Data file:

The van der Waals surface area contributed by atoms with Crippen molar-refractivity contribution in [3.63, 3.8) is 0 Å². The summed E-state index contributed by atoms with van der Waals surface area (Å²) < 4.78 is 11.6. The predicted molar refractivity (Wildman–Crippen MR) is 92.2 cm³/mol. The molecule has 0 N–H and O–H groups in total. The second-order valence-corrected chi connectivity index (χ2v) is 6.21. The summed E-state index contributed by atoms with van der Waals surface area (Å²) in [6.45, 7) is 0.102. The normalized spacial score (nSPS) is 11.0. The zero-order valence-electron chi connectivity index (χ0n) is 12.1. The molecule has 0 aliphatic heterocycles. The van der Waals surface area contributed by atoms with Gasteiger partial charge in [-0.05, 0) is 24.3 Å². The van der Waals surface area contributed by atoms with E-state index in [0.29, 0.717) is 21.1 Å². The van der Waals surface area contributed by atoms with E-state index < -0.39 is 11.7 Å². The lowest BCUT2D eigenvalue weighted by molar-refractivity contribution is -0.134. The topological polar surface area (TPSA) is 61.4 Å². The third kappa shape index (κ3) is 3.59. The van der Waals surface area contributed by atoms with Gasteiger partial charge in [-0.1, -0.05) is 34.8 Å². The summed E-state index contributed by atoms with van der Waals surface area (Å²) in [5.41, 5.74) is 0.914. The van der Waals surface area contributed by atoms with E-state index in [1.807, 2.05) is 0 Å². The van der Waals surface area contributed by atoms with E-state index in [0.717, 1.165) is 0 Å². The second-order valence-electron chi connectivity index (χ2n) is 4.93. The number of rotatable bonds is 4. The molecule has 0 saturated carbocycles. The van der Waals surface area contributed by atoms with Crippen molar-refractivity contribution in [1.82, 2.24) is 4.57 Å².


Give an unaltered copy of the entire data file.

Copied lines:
The van der Waals surface area contributed by atoms with Crippen molar-refractivity contribution in [3.63, 3.8) is 0 Å². The summed E-state index contributed by atoms with van der Waals surface area (Å²) < 4.78 is 11.6. The predicted molar refractivity (Wildman–Crippen MR) is 92.2 cm³/mol. The molecule has 0 N–H and O–H groups in total. The second-order valence-corrected chi connectivity index (χ2v) is 6.21. The summed E-state index contributed by atoms with van der Waals surface area (Å²) in [6.45, 7) is 0.102. The normalized spacial score (nSPS) is 11.0. The zero-order valence-electron chi connectivity index (χ0n) is 12.1. The molecule has 0 aliphatic heterocycles. The van der Waals surface area contributed by atoms with Gasteiger partial charge in [-0.05, 0) is 24.3 Å². The van der Waals surface area contributed by atoms with E-state index in [0.29, 0.717) is 21.1 Å². The van der Waals surface area contributed by atoms with E-state index < -0.39 is 11.7 Å². The lowest BCUT2D eigenvalue weighted by molar-refractivity contribution is -0.134. The topological polar surface area (TPSA) is 61.4 Å². The third kappa shape index (κ3) is 3.59. The van der Waals surface area contributed by atoms with Gasteiger partial charge in [-0.1, -0.05) is 34.8 Å². The summed E-state index contributed by atoms with van der Waals surface area (Å²) in [5.41, 5.74) is 0.914. The van der Waals surface area contributed by atoms with E-state index in [1.807, 2.05) is 0 Å². The van der Waals surface area contributed by atoms with E-state index in [0.717, 1.165) is 0 Å². The second-order valence-electron chi connectivity index (χ2n) is 4.93. The number of rotatable bonds is 4. The molecule has 0 saturated carbocycles. The van der Waals surface area contributed by atoms with Crippen molar-refractivity contribution in [1.82, 2.24) is 4.57 Å².